Use The #PadmanChallenge Started By Celebs To Create Awareness About Menstrual Cups, Cloth Pads

The Logical Indian Crew

February 7th, 2018 / 3:28 PM

padman challenge

Recently, many are taking to social media to break the stigma around menstruation. Taking the #PadmanChallenge, they posted their pictures with sanitary pads on Twitter, Facebook and Instagram, nominating friends and colleagues to do the same.

The campaign, though for the promotion of a movie, has the good intention of normalising periods in the Indian society.

Most of us use disposable sanitary napkins (DSNs) or tampons. We are sceptical toward using cloth pads, period panties, microfiber pads, menstrual cups, etc. because they are perceived as ‘unhygienic’. Why? Because instead of throwing away these products after each use, we need to wash and reuse them.

Green activists and concerned citizens accepted the #PadmanChallenge as an opportunity to spread awareness about sustainable menstruation. Cloth pads and menstrual cups are, in fact, much more hygienic than DSNs.

Yes that’s a cloth Pad in my hand & I don’t feel weird. It's natural, Period! And it is sustainable!!Challenge your…

Posted by Vani Murthy on Sunday, February 4, 2018

Yes, that’s menstrual cup and washable cloth pads in my hand & there's nothing to be ashamed about. It's natural for our…

Posted by Sunil Sood on Monday, February 5, 2018

Dear sustainable ladies and supporters of Green the Red, Please pose with your menstrual cup, cloth pad or any other…

Posted by Green the Red on Monday, February 5, 2018

Green challenge with an Indian pad and a French cup !Challenge your friends to take a photo with menstrual cup or cloth…

Posted by Claire Rao on Monday, February 5, 2018


Have you taken the #PadManChallenge yet?Here's how you can do it a little differently: Like #sustainablemenstruation…

Posted by Eartha on Monday, February 5, 2018

Why go the sustainable way?

When the world was less connected physically and when everything had to move in sync with the lunar and solar cycles, it is said that women used to indulge in self-care and collect the menstrual blood for fertilizing their fields. Unless the woman had any major infectious disease that could be transmitted by blood, this was perfect; soil with its moisture and microbial flora and sunlight, paved the way for quick decomposition of blood, and the minerals in it, just nourished the soil.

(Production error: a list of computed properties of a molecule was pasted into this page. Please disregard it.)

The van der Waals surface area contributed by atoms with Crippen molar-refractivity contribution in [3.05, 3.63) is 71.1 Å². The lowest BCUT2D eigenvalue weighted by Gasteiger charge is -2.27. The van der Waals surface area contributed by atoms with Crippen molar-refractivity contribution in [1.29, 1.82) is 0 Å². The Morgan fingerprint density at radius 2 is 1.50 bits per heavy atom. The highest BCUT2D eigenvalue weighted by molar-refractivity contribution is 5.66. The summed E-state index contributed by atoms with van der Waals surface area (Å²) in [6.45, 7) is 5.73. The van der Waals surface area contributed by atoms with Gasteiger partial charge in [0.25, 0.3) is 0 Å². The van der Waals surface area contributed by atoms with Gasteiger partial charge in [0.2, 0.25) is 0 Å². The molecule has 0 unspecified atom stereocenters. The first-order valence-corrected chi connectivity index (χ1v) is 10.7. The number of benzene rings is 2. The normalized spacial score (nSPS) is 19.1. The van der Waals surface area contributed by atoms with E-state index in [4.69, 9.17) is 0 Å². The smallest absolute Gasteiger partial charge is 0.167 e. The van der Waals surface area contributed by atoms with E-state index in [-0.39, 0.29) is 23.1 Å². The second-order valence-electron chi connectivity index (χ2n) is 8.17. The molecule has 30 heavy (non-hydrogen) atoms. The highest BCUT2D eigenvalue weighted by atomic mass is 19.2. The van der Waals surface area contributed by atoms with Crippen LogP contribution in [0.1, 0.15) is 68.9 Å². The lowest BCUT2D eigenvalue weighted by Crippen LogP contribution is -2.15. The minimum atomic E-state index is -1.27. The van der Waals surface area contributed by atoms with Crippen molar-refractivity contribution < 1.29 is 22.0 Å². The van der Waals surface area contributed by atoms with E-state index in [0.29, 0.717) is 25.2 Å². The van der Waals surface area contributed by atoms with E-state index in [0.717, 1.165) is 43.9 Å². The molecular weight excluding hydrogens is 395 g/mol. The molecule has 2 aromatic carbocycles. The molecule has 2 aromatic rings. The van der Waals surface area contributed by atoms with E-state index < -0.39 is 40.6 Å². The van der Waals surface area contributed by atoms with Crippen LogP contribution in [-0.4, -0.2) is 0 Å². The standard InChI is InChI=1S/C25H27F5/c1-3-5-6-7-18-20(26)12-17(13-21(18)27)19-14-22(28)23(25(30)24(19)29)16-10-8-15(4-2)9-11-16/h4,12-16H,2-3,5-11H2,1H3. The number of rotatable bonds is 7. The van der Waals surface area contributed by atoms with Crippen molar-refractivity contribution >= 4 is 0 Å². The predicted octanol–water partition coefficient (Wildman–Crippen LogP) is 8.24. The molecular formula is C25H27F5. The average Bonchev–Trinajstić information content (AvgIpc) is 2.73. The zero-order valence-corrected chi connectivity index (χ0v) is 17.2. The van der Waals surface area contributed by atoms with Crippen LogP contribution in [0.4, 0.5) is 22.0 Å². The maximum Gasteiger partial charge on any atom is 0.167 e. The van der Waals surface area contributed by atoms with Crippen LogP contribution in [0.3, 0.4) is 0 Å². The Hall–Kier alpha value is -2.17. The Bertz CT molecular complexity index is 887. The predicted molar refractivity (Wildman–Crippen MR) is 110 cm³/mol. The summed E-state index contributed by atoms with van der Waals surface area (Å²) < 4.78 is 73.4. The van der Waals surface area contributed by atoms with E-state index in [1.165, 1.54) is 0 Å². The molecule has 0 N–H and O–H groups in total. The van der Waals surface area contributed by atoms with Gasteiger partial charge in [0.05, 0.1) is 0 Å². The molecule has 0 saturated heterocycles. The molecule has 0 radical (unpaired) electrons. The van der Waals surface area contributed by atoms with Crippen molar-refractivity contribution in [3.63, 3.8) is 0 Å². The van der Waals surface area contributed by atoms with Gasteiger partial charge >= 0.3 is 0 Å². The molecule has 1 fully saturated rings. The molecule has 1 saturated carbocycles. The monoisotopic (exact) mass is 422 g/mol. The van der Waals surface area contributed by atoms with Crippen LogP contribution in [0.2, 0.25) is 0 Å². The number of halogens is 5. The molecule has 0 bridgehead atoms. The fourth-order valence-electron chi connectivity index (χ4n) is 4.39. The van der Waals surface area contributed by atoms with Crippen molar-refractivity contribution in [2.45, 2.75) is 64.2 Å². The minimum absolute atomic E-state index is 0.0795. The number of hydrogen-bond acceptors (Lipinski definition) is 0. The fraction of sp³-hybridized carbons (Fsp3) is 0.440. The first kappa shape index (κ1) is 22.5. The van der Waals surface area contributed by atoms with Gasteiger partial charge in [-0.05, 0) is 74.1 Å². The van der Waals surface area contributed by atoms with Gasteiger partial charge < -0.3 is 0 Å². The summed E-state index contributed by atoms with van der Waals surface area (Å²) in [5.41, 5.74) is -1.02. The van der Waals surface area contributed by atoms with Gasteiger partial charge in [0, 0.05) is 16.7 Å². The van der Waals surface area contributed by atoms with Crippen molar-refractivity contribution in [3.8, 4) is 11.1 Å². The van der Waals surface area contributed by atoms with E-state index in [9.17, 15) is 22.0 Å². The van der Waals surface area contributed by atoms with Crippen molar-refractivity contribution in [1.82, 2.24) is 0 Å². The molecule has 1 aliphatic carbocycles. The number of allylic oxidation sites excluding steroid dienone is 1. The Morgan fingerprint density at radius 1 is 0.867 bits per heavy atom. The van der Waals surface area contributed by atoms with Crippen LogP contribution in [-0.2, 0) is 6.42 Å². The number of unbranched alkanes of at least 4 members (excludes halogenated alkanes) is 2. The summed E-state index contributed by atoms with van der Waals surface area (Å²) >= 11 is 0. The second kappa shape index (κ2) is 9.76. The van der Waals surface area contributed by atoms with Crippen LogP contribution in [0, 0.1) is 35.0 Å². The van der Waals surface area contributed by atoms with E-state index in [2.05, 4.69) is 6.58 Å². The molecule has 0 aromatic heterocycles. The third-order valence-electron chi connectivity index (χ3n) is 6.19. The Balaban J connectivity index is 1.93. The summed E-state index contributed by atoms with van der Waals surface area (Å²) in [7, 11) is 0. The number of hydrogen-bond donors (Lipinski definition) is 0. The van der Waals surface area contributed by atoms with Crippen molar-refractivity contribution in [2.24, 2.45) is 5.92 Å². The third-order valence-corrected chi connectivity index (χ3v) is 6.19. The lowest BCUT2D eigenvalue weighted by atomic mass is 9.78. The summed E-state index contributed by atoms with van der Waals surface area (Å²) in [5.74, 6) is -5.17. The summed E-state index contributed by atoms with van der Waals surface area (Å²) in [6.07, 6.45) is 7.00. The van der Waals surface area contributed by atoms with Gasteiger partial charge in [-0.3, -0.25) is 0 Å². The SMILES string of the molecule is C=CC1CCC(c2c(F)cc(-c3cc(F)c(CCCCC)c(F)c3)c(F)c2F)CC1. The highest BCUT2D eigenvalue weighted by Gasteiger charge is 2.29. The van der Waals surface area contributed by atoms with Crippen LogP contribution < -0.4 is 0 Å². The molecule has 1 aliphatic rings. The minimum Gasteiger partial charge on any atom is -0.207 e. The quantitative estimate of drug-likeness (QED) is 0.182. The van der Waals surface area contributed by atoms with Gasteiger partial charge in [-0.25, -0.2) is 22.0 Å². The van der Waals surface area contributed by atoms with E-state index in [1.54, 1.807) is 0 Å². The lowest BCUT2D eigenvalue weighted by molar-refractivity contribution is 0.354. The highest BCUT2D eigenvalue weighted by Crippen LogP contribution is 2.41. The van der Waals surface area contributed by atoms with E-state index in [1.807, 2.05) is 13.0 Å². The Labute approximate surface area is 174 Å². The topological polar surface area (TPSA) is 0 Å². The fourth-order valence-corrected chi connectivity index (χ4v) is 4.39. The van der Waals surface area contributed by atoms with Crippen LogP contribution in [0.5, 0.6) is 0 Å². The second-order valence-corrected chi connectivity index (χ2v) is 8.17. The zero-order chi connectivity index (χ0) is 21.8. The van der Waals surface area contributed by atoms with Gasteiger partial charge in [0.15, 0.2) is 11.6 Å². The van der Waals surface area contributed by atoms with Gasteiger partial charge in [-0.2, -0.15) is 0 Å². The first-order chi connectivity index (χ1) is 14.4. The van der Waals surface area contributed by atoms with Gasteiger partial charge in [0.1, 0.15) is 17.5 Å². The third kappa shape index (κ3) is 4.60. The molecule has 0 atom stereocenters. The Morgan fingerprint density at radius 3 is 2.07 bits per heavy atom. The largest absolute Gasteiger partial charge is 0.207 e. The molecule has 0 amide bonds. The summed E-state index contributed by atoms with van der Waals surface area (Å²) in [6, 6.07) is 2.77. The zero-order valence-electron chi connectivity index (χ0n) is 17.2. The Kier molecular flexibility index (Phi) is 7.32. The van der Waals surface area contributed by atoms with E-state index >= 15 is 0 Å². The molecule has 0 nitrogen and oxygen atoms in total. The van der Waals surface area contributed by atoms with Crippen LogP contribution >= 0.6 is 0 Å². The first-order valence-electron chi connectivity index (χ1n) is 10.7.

Today, in our fast-paced world, it is an ultimate comfort to be able to use disposable sanitary napkins (DSNs – also encapsulating here other MHM (menstrual hygiene management) options such as tampons, synthetic fleece etc., all which are disposed off after one-time use), but at what price? There are 3 major concerns about using DSNs:

  • Health hazards to the user due to the chemical cocktail involved (dioxin, furan, pesticides and other endocrine disruptors).
  • Environmental hazard due to non-biodegradable parts and chemical toxins – to every living being through direct handling, and indirectly through food chains.
  • Social hazard due to the acceptability of disposables and shaming of reusables.

Disposable sanitary pads contain super-absorbent polymers mixed with bleached cellulose or synthetic pulp, which absorb moisture from skin – the primary cause of rashes. This is also the cause of Toxic Shock Syndrome due to over-exposing our body to tampons.

All the disposable pads that we use are white in colour because white is associated with hygiene and safety. DSNs are bleached with chlorine to give them the white colour thus, releasing dioxins during the process. When discarded pads are burnt or dumped in landfills, toxic dioxins reach the soil, water and air.

Sanitary pads and tampons contain also contain non-biodegradable plastic coating and add to the burden of municipal solid waste. Plastic does not biodegrade instead, breaks down into hazardous microparticles.

DSNs have no right way of disposal. Flushing them chokes the drains, burning releases toxins and dumping in landfill or water bodies is poisonous.

Most women use DSNs because they are convenient and there is little awareness of its hazards. We are either unaware of the alternative sanitary options available or sham the reusables.

But sustainable menstrual products are much more hygienic and does not pose environmental hazards.

[Read: Know About The Different Kinds Of Sanitary Napkins/Menstrual Pads]

Now that a discourse around the topic has been initiated, let us look at the alternatives and spread awareness about them. There is nothing unhygienic about washing your cloth pad or throwing the period blood that collects in a menstrual cup.

[Read: Know How To Choose And Properly Use Menstrual Cups]

Are you willing to take the sustainable menstruation challenge?


Written by : Pooja Chaudhuri

Edited by :

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